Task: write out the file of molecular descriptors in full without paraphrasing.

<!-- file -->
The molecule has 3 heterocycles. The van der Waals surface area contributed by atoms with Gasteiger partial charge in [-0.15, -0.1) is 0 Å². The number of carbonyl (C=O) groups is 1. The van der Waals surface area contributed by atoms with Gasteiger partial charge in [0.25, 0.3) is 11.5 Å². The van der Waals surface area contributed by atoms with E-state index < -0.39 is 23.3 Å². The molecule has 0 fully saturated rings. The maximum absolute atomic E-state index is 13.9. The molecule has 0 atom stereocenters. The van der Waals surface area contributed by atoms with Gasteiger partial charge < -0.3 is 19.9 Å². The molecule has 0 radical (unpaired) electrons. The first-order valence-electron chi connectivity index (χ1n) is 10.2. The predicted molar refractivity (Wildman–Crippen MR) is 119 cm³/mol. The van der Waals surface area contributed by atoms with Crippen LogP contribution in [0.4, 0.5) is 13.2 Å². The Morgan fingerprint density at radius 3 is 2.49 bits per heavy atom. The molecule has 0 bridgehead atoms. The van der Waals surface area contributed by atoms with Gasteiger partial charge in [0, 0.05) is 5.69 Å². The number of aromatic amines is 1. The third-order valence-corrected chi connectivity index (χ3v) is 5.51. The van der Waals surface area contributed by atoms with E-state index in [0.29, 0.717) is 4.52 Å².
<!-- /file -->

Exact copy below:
The molecule has 3 heterocycles. The van der Waals surface area contributed by atoms with Gasteiger partial charge in [-0.15, -0.1) is 0 Å². The number of carbonyl (C=O) groups is 1. The van der Waals surface area contributed by atoms with Gasteiger partial charge in [0.25, 0.3) is 11.5 Å². The van der Waals surface area contributed by atoms with E-state index < -0.39 is 23.3 Å². The molecule has 0 fully saturated rings. The maximum absolute atomic E-state index is 13.9. The molecule has 0 atom stereocenters. The van der Waals surface area contributed by atoms with Gasteiger partial charge < -0.3 is 19.9 Å². The molecule has 0 radical (unpaired) electrons. The first-order valence-electron chi connectivity index (χ1n) is 10.2. The predicted molar refractivity (Wildman–Crippen MR) is 119 cm³/mol. The van der Waals surface area contributed by atoms with Crippen LogP contribution in [0.4, 0.5) is 13.2 Å². The Morgan fingerprint density at radius 3 is 2.49 bits per heavy atom. The molecule has 0 bridgehead atoms. The van der Waals surface area contributed by atoms with Gasteiger partial charge in [0, 0.05) is 5.69 Å². The number of aromatic amines is 1. The third-order valence-corrected chi connectivity index (χ3v) is 5.51. The van der Waals surface area contributed by atoms with E-state index in [0.29, 0.717) is 4.52 Å².